Letters

The Swiss heroin trials

BMJ 1998; 317 doi: https://doi.org/10.1136/bmj.317.7164.1011 (Published 10 October 1998) Cite this as: BMJ 1998;317:1011

Trial is needed comparing decriminalisation of heroin with existing policy of prohibition

  1. G R Venning, Consultant in pharmaceutical medicine.
  1. Pharmaceutical Research Services, High Wycombe, Buckinghamshire HP13 6QG
  2. Alcohol and Drug Service, St Vincent's Hospital, Sydney, NSW 2010, Australia
  3. National Drug and Alcohol Research Centre, Sydney, Australia
  4. National Addiction Centre, Institute of Psychiatry, London SE5 8AF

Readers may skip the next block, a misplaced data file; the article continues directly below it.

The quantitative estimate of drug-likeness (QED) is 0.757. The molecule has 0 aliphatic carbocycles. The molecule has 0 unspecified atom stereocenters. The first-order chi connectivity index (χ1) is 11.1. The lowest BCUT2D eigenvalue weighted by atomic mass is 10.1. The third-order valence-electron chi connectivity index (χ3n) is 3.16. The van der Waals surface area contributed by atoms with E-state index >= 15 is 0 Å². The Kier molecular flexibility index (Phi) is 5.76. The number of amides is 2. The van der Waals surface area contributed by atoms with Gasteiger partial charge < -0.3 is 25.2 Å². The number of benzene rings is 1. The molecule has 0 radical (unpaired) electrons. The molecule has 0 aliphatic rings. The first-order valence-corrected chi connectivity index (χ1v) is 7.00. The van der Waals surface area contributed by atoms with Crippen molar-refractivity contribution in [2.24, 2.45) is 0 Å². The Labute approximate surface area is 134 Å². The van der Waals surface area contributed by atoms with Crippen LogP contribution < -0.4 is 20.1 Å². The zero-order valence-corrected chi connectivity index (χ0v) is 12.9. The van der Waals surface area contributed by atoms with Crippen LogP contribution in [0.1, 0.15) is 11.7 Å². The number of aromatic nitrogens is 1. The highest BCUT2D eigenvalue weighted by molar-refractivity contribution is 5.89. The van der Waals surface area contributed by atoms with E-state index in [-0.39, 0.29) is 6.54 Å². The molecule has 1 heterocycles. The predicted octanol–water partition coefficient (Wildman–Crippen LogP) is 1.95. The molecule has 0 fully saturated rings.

Editor—Farrell and Hall seem to have misunderstood the importance of the Swiss trials of heroin on prescription for addicts.1 The call for a clinical trial of heroin versus methadone is irrelevant as these drugs cater for different segments of the addict population; no one suggests stopping methadone clinics. It is self evident that prescribing heroin will attract addicts who need the “buzz” and will not switch to methadone. These include dealers and pushers and those who succeed in obtaining funds through crime. Methadone clinics attract newer rather than hard core addicts. A logical policy for decriminalising heroin under medical supervision would have four steps: giving prescriptions of heroin to all addicts in or out of prison (which would gradually put criminals out of business); providing methadone clinics for those who will switch; weaning the addicts off the drugs; and providing a follow up programme to minimise relapse. The trial that is needed would compare a city region or country adopting this approach with a similar community continuing the existing policy of prohibition. This policy has already failed for the same reason that prohibition failed in the United States: it created an opportunity for the criminal mafias who dominate the drug scene. The end points of a comparative trial should not be narrowly defined as conceived by Farrell and Hall; they should include the numbers of new addicts, mortality and morbidity among addicts and former addicts, …

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